3. For relatively healthy insureds, the annualized cost of all internal expenses within a life insurance policy range from 1% to 1.5%.
4. For families in high marginal tax brackets, the cost of the insurance policy is less than the cost of taxes on the same investment gains within mutual funds.
1. Mutual funds growing at 8% (taxable) are worth 5% to 6% (after taxes) to high-income taxpayers like you and worth 7% or more to Average Americans.
Without even factoring in the cost of the term insurance (which would reduce the total amount in the mutual fund portfolio), the cash value insurance investment outperforms buying term insurance and investing the difference. Yet another benefit is that life insurance is protected from creditors, and even from bankruptcy creditors, in many states. This is a benefit that may interest a physician family, but be seen as worthless to Average American families who have no real financial threat of a lawsuit.
Consider a 45-year-old healthy male who wants to invest $25,000 per year for 15 years before retirement and then withdraw funds from ages 61 to 90. Assume this individual’s tax rate on investments is 31% (50% from long-term gains and dividends, 50% from short term gains, plus 6% state tax). Assume the gross pretax return of both taxable mutual fund investments and cash value life insurance are 8% per year.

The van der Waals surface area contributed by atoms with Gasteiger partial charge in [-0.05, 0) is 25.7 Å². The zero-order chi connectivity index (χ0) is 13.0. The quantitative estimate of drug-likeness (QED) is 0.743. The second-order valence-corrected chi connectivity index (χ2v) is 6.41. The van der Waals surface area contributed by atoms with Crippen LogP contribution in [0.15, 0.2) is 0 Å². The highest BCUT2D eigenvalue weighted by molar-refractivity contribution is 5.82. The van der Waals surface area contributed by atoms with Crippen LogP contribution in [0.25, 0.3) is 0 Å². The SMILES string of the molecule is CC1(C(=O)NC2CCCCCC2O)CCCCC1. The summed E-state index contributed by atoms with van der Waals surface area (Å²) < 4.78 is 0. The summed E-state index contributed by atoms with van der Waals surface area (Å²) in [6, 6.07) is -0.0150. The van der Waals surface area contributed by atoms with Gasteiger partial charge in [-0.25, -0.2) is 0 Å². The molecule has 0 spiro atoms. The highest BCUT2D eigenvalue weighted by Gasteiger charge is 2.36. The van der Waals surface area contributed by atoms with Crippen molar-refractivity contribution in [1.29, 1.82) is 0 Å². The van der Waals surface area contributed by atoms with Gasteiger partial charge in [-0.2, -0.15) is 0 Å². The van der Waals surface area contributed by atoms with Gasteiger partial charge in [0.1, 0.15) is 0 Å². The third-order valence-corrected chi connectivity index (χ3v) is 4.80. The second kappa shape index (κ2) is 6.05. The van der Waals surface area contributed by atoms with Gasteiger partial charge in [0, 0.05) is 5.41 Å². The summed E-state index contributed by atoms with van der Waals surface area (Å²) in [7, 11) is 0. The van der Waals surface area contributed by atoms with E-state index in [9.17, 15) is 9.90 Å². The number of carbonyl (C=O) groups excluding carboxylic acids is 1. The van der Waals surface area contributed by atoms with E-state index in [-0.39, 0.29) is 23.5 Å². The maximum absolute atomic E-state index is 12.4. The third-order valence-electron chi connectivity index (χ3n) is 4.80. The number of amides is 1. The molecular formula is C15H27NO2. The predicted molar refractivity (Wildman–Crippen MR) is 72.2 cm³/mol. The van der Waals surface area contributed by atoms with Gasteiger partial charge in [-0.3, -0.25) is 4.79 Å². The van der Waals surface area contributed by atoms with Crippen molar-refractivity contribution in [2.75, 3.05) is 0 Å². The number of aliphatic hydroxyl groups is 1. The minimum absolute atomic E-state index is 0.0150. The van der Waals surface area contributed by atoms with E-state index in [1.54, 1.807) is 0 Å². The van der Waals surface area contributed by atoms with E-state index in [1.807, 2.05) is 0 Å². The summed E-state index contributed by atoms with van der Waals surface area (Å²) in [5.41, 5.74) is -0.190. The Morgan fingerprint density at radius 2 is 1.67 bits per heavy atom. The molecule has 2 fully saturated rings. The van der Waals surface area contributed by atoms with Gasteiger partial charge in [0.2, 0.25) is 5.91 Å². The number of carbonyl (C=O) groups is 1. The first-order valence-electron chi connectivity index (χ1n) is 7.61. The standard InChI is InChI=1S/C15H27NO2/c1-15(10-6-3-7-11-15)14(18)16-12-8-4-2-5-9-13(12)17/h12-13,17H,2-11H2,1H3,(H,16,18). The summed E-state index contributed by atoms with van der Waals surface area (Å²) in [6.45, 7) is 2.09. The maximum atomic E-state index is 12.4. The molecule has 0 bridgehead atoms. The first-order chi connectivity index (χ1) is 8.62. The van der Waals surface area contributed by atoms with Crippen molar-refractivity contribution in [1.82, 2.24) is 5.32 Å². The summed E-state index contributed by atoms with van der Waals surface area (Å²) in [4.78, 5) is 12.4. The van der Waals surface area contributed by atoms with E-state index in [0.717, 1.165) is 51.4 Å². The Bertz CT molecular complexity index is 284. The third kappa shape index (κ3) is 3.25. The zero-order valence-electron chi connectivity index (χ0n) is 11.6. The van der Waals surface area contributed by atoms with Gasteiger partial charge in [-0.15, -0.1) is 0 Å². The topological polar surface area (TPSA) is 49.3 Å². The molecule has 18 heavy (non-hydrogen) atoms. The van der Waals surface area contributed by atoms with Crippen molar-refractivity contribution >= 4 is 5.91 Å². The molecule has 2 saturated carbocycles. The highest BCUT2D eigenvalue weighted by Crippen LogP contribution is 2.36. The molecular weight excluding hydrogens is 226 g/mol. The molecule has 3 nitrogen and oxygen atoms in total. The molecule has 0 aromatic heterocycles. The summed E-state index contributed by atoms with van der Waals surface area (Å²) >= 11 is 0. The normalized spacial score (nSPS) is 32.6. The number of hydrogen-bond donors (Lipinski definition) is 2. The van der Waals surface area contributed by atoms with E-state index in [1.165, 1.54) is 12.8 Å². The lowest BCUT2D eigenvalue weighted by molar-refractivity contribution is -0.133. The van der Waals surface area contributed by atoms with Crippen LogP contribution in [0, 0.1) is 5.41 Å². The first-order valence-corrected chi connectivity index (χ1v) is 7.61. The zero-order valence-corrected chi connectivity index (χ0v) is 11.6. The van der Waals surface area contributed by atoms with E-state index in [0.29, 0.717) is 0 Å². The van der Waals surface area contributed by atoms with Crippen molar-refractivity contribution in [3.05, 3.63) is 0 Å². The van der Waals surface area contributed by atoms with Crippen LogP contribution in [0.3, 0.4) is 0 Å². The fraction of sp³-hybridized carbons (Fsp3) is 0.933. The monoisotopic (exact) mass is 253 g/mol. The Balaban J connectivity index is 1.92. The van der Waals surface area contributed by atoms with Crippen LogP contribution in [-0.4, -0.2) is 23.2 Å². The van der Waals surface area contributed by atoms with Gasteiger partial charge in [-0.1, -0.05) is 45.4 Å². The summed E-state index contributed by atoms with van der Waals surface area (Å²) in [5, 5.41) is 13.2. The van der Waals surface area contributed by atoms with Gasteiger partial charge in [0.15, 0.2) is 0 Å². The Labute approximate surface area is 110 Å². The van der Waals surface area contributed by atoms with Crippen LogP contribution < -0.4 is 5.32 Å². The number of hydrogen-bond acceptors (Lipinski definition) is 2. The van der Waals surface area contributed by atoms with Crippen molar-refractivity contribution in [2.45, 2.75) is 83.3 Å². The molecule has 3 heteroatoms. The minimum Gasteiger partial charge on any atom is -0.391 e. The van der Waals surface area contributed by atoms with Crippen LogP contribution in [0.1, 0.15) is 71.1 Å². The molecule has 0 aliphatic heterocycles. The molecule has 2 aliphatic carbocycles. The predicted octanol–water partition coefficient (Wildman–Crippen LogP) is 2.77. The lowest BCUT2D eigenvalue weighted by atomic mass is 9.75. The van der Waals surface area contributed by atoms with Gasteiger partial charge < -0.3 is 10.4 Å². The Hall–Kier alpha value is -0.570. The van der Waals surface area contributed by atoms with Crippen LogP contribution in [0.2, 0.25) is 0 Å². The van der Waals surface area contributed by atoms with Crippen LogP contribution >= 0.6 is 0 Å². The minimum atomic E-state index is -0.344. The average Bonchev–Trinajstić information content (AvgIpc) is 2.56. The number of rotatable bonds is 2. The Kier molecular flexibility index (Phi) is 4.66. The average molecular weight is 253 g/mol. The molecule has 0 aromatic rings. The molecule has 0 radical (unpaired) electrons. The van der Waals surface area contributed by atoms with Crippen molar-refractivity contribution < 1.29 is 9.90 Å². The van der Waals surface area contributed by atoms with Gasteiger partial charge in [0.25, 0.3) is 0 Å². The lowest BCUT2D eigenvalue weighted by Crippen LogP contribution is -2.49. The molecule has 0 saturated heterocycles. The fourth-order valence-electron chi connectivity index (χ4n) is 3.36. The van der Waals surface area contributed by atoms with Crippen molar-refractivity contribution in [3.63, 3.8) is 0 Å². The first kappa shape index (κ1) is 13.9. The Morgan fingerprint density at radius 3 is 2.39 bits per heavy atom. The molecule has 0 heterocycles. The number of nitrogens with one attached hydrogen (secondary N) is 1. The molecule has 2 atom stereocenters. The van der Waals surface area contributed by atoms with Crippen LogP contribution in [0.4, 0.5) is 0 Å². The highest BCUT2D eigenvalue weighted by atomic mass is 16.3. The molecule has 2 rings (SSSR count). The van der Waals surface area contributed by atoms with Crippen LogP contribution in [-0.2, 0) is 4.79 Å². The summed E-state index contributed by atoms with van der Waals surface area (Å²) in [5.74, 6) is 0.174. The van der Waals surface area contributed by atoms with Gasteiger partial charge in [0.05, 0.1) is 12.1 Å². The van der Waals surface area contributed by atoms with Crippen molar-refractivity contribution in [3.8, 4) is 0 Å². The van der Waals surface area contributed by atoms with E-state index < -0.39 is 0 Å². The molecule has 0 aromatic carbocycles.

The individual who invests in mutual funds on a taxable basis will be able to withdraw $36,940 per year after taxes (without factoring in the costs of purchasing ANY term life insurance or the cost of creating legal structures for asset protection — which a doctor may need to do to protect assets from lawsuits).
The individual who invests in cash value life insurance withdraws $47,080 per year (no taxes on policy withdrawals of basis and loans) and has $511,833 of life insurance protection.
In the example above, it is obvious that buying term and investing the difference in taxable investments was not better than investing in tax-efficient life insurance for a highly compensated physician in a high tax bracket.
David Mandell, JD, MBA,
is a principal of the financial consulting firm OJM Group and author of
, which is available for free (plus $5 S&H) by calling (877) 656-4362. R. Paul Wilson, CRPC is a consultant with 10-plus years working with physicians.
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This article contains general information that is not suitable for everyone. The information contained herein should not be construed as personalized legal or tax advice. There is no guarantee that the views and opinions expressed in this article will be appropriate for your particular circumstances. Tax law changes frequently, accordingly information presented herein is subject to change without notice. You should seek professional tax and legal advice before implementing any strategy discussed herein.